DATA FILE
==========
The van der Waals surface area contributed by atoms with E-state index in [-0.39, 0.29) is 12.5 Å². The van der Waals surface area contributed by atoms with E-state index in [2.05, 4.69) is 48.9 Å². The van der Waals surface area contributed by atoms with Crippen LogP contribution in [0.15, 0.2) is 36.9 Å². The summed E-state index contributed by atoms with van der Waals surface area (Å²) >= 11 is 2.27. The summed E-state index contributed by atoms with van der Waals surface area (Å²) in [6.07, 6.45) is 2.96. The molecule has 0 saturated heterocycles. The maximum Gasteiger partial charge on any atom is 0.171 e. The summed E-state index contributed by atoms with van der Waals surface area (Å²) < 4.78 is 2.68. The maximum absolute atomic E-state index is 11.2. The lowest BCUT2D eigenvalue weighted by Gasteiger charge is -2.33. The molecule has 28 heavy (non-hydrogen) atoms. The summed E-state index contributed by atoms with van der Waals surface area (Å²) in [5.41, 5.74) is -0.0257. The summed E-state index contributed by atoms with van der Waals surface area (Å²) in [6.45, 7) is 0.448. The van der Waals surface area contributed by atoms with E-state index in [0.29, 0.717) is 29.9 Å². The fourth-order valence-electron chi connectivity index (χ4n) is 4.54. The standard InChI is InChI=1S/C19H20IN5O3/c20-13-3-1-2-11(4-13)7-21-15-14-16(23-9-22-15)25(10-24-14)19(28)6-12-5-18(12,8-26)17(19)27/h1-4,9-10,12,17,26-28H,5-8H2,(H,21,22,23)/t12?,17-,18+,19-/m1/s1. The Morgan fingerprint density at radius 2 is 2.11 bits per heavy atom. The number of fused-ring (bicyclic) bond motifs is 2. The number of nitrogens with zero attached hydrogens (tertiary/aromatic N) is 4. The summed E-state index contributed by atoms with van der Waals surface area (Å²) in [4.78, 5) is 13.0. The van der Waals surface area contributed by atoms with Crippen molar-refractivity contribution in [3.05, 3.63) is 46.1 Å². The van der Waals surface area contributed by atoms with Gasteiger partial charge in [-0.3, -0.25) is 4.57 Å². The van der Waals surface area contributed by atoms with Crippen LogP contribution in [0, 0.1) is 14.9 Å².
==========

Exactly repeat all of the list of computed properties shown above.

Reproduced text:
The van der Waals surface area contributed by atoms with E-state index in [-0.39, 0.29) is 12.5 Å². The van der Waals surface area contributed by atoms with E-state index in [2.05, 4.69) is 48.9 Å². The van der Waals surface area contributed by atoms with Crippen LogP contribution in [0.15, 0.2) is 36.9 Å². The summed E-state index contributed by atoms with van der Waals surface area (Å²) >= 11 is 2.27. The summed E-state index contributed by atoms with van der Waals surface area (Å²) in [6.07, 6.45) is 2.96. The molecule has 0 saturated heterocycles. The maximum Gasteiger partial charge on any atom is 0.171 e. The summed E-state index contributed by atoms with van der Waals surface area (Å²) < 4.78 is 2.68. The maximum absolute atomic E-state index is 11.2. The lowest BCUT2D eigenvalue weighted by Gasteiger charge is -2.33. The molecule has 28 heavy (non-hydrogen) atoms. The summed E-state index contributed by atoms with van der Waals surface area (Å²) in [5.41, 5.74) is -0.0257. The summed E-state index contributed by atoms with van der Waals surface area (Å²) in [6.45, 7) is 0.448. The van der Waals surface area contributed by atoms with E-state index in [0.29, 0.717) is 29.9 Å². The fourth-order valence-electron chi connectivity index (χ4n) is 4.54. The standard InChI is InChI=1S/C19H20IN5O3/c20-13-3-1-2-11(4-13)7-21-15-14-16(23-9-22-15)25(10-24-14)19(28)6-12-5-18(12,8-26)17(19)27/h1-4,9-10,12,17,26-28H,5-8H2,(H,21,22,23)/t12?,17-,18+,19-/m1/s1. The Morgan fingerprint density at radius 2 is 2.11 bits per heavy atom. The number of fused-ring (bicyclic) bond motifs is 2. The number of nitrogens with zero attached hydrogens (tertiary/aromatic N) is 4. The summed E-state index contributed by atoms with van der Waals surface area (Å²) in [4.78, 5) is 13.0. The van der Waals surface area contributed by atoms with Crippen molar-refractivity contribution in [3.05, 3.63) is 46.1 Å². The van der Waals surface area contributed by atoms with Gasteiger partial charge in [-0.3, -0.25) is 4.57 Å². The van der Waals surface area contributed by atoms with Crippen LogP contribution in [0, 0.1) is 14.9 Å².